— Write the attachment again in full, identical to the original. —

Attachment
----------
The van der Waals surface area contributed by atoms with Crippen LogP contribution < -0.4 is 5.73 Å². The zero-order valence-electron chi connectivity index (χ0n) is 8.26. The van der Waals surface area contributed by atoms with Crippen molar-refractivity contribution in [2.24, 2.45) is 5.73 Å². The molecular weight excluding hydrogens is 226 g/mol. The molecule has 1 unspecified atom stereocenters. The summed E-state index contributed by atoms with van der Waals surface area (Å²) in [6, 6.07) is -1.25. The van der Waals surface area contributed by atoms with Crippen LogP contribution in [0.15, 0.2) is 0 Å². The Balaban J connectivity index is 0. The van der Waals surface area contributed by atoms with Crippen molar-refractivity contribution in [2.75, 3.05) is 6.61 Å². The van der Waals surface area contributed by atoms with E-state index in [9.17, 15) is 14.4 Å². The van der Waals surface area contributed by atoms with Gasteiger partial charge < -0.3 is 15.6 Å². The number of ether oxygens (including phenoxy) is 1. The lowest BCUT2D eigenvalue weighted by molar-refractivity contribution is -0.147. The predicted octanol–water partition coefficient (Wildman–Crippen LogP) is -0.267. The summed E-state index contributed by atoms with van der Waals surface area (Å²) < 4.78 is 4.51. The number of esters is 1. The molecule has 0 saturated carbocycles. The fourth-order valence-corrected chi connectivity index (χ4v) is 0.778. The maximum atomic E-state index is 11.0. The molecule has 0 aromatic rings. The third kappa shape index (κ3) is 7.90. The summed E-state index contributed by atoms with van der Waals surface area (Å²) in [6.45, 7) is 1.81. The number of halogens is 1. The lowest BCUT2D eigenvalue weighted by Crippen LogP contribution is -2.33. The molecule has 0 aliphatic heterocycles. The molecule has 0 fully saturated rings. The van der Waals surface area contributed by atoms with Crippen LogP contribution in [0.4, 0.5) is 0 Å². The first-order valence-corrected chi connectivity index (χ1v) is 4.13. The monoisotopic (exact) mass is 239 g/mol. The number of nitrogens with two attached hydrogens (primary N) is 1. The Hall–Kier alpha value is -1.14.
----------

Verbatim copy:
The van der Waals surface area contributed by atoms with Crippen LogP contribution < -0.4 is 5.73 Å². The zero-order valence-electron chi connectivity index (χ0n) is 8.26. The van der Waals surface area contributed by atoms with Crippen molar-refractivity contribution in [2.24, 2.45) is 5.73 Å². The molecular weight excluding hydrogens is 226 g/mol. The molecule has 1 unspecified atom stereocenters. The summed E-state index contributed by atoms with van der Waals surface area (Å²) in [6, 6.07) is -1.25. The van der Waals surface area contributed by atoms with Crippen LogP contribution in [0.15, 0.2) is 0 Å². The Balaban J connectivity index is 0. The van der Waals surface area contributed by atoms with Crippen molar-refractivity contribution in [2.75, 3.05) is 6.61 Å². The van der Waals surface area contributed by atoms with E-state index in [9.17, 15) is 14.4 Å². The van der Waals surface area contributed by atoms with Gasteiger partial charge < -0.3 is 15.6 Å². The number of ether oxygens (including phenoxy) is 1. The lowest BCUT2D eigenvalue weighted by molar-refractivity contribution is -0.147. The predicted octanol–water partition coefficient (Wildman–Crippen LogP) is -0.267. The summed E-state index contributed by atoms with van der Waals surface area (Å²) < 4.78 is 4.51. The number of esters is 1. The molecule has 0 saturated carbocycles. The fourth-order valence-corrected chi connectivity index (χ4v) is 0.778. The maximum atomic E-state index is 11.0. The molecule has 0 aromatic rings. The third kappa shape index (κ3) is 7.90. The summed E-state index contributed by atoms with van der Waals surface area (Å²) in [6.45, 7) is 1.81. The number of halogens is 1. The lowest BCUT2D eigenvalue weighted by Crippen LogP contribution is -2.33. The molecule has 0 aliphatic heterocycles. The molecule has 0 fully saturated rings. The van der Waals surface area contributed by atoms with Crippen LogP contribution in [0.4, 0.5) is 0 Å². The first-order valence-corrected chi connectivity index (χ1v) is 4.13. The monoisotopic (exact) mass is 239 g/mol. The number of nitrogens with two attached hydrogens (primary N) is 1. The Hall–Kier alpha value is -1.14.